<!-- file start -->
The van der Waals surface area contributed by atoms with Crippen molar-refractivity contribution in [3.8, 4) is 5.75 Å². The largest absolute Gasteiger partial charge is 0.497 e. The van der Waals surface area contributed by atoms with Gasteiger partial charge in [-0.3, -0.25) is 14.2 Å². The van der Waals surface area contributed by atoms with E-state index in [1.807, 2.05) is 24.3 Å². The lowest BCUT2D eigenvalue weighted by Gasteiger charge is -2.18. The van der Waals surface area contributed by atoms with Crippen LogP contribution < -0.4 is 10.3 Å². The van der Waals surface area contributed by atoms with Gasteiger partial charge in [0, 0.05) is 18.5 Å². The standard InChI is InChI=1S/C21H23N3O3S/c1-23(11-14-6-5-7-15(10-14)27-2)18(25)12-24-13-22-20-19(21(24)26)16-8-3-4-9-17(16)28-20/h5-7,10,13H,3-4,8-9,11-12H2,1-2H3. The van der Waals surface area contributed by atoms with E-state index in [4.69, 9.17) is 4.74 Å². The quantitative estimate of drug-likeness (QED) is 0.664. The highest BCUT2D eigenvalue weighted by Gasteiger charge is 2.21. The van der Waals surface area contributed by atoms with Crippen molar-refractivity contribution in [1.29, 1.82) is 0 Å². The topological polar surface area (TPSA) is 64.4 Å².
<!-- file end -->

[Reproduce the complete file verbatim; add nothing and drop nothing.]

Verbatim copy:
The van der Waals surface area contributed by atoms with Crippen molar-refractivity contribution in [3.8, 4) is 5.75 Å². The largest absolute Gasteiger partial charge is 0.497 e. The van der Waals surface area contributed by atoms with Gasteiger partial charge in [-0.3, -0.25) is 14.2 Å². The van der Waals surface area contributed by atoms with E-state index in [1.807, 2.05) is 24.3 Å². The lowest BCUT2D eigenvalue weighted by Gasteiger charge is -2.18. The van der Waals surface area contributed by atoms with Crippen LogP contribution < -0.4 is 10.3 Å². The van der Waals surface area contributed by atoms with Gasteiger partial charge in [0, 0.05) is 18.5 Å². The standard InChI is InChI=1S/C21H23N3O3S/c1-23(11-14-6-5-7-15(10-14)27-2)18(25)12-24-13-22-20-19(21(24)26)16-8-3-4-9-17(16)28-20/h5-7,10,13H,3-4,8-9,11-12H2,1-2H3. The van der Waals surface area contributed by atoms with E-state index in [4.69, 9.17) is 4.74 Å². The quantitative estimate of drug-likeness (QED) is 0.664. The highest BCUT2D eigenvalue weighted by Gasteiger charge is 2.21. The van der Waals surface area contributed by atoms with Crippen molar-refractivity contribution in [1.29, 1.82) is 0 Å². The topological polar surface area (TPSA) is 64.4 Å².